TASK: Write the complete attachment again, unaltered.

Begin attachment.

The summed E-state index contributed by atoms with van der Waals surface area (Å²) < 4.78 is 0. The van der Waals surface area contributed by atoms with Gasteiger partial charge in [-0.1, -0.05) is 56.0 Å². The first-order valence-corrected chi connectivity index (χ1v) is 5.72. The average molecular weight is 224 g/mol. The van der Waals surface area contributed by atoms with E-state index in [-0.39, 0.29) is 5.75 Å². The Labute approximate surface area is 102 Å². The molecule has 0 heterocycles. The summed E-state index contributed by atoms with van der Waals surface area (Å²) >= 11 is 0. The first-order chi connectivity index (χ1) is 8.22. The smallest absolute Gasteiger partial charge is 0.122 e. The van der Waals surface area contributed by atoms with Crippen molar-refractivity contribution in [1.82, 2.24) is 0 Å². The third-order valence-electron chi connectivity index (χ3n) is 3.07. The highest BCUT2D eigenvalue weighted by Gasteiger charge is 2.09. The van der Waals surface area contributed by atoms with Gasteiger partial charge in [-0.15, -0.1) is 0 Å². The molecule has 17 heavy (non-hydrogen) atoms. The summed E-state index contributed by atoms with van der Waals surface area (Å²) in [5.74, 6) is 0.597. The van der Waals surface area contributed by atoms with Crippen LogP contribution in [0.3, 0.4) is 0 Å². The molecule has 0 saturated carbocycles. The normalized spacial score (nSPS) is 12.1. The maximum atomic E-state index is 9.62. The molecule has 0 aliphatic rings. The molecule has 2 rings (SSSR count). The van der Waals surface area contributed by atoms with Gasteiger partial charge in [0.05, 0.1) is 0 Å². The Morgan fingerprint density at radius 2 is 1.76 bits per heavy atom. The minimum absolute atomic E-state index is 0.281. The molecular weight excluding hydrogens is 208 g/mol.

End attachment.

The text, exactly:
The summed E-state index contributed by atoms with van der Waals surface area (Å²) < 4.78 is 0. The van der Waals surface area contributed by atoms with Gasteiger partial charge in [-0.1, -0.05) is 56.0 Å². The first-order valence-corrected chi connectivity index (χ1v) is 5.72. The average molecular weight is 224 g/mol. The van der Waals surface area contributed by atoms with E-state index in [-0.39, 0.29) is 5.75 Å². The Labute approximate surface area is 102 Å². The molecule has 0 heterocycles. The summed E-state index contributed by atoms with van der Waals surface area (Å²) >= 11 is 0. The first-order chi connectivity index (χ1) is 8.22. The smallest absolute Gasteiger partial charge is 0.122 e. The van der Waals surface area contributed by atoms with Crippen molar-refractivity contribution in [1.82, 2.24) is 0 Å². The third-order valence-electron chi connectivity index (χ3n) is 3.07. The highest BCUT2D eigenvalue weighted by Gasteiger charge is 2.09. The van der Waals surface area contributed by atoms with Gasteiger partial charge in [-0.15, -0.1) is 0 Å². The molecule has 17 heavy (non-hydrogen) atoms. The summed E-state index contributed by atoms with van der Waals surface area (Å²) in [5.74, 6) is 0.597. The van der Waals surface area contributed by atoms with Crippen LogP contribution in [0.3, 0.4) is 0 Å². The molecule has 0 saturated carbocycles. The normalized spacial score (nSPS) is 12.1. The maximum atomic E-state index is 9.62. The molecule has 0 aliphatic rings. The molecule has 2 rings (SSSR count). The van der Waals surface area contributed by atoms with Gasteiger partial charge in [0.05, 0.1) is 0 Å². The Morgan fingerprint density at radius 2 is 1.76 bits per heavy atom. The minimum absolute atomic E-state index is 0.281. The molecular weight excluding hydrogens is 208 g/mol.